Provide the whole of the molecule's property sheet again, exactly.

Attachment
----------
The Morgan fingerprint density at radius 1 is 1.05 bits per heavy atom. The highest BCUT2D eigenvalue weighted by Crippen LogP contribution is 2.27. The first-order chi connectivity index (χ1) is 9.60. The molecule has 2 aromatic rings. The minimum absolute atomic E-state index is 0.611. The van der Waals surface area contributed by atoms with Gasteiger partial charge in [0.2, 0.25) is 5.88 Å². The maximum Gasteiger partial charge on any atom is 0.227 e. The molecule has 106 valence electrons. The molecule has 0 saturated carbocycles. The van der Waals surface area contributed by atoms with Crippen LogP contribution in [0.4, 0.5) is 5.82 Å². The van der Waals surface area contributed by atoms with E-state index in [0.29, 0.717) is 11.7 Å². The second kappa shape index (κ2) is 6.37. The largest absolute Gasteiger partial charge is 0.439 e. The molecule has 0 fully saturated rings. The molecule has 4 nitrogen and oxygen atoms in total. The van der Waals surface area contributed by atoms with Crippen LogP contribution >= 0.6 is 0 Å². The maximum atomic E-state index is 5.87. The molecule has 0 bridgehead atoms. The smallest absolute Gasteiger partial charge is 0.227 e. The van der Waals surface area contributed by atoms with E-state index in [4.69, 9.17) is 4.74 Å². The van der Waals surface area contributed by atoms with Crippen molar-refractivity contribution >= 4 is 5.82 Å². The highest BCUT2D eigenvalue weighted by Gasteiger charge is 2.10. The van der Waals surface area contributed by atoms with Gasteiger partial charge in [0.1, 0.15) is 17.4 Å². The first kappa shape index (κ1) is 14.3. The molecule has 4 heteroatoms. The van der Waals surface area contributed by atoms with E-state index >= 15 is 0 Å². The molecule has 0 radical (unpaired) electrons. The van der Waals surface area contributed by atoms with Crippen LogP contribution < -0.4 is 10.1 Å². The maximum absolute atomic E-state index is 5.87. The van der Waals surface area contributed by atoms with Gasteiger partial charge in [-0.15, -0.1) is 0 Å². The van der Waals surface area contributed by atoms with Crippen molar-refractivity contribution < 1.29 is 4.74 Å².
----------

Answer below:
The Morgan fingerprint density at radius 1 is 1.05 bits per heavy atom. The highest BCUT2D eigenvalue weighted by Crippen LogP contribution is 2.27. The first-order chi connectivity index (χ1) is 9.60. The molecule has 2 aromatic rings. The minimum absolute atomic E-state index is 0.611. The van der Waals surface area contributed by atoms with Gasteiger partial charge in [0.2, 0.25) is 5.88 Å². The maximum Gasteiger partial charge on any atom is 0.227 e. The molecule has 106 valence electrons. The molecule has 0 saturated carbocycles. The van der Waals surface area contributed by atoms with Crippen LogP contribution in [0.4, 0.5) is 5.82 Å². The van der Waals surface area contributed by atoms with E-state index in [0.29, 0.717) is 11.7 Å². The second kappa shape index (κ2) is 6.37. The largest absolute Gasteiger partial charge is 0.439 e. The molecule has 0 fully saturated rings. The molecule has 4 nitrogen and oxygen atoms in total. The van der Waals surface area contributed by atoms with Crippen LogP contribution >= 0.6 is 0 Å². The maximum atomic E-state index is 5.87. The molecule has 0 bridgehead atoms. The smallest absolute Gasteiger partial charge is 0.227 e. The van der Waals surface area contributed by atoms with E-state index in [4.69, 9.17) is 4.74 Å². The van der Waals surface area contributed by atoms with Crippen molar-refractivity contribution >= 4 is 5.82 Å². The highest BCUT2D eigenvalue weighted by Gasteiger charge is 2.10. The van der Waals surface area contributed by atoms with Gasteiger partial charge in [0.1, 0.15) is 17.4 Å². The first kappa shape index (κ1) is 14.3. The molecule has 4 heteroatoms. The van der Waals surface area contributed by atoms with E-state index >= 15 is 0 Å². The molecule has 0 radical (unpaired) electrons. The van der Waals surface area contributed by atoms with Crippen LogP contribution < -0.4 is 10.1 Å². The maximum absolute atomic E-state index is 5.87. The van der Waals surface area contributed by atoms with Gasteiger partial charge in [-0.15, -0.1) is 0 Å². The van der Waals surface area contributed by atoms with Crippen molar-refractivity contribution < 1.29 is 4.74 Å².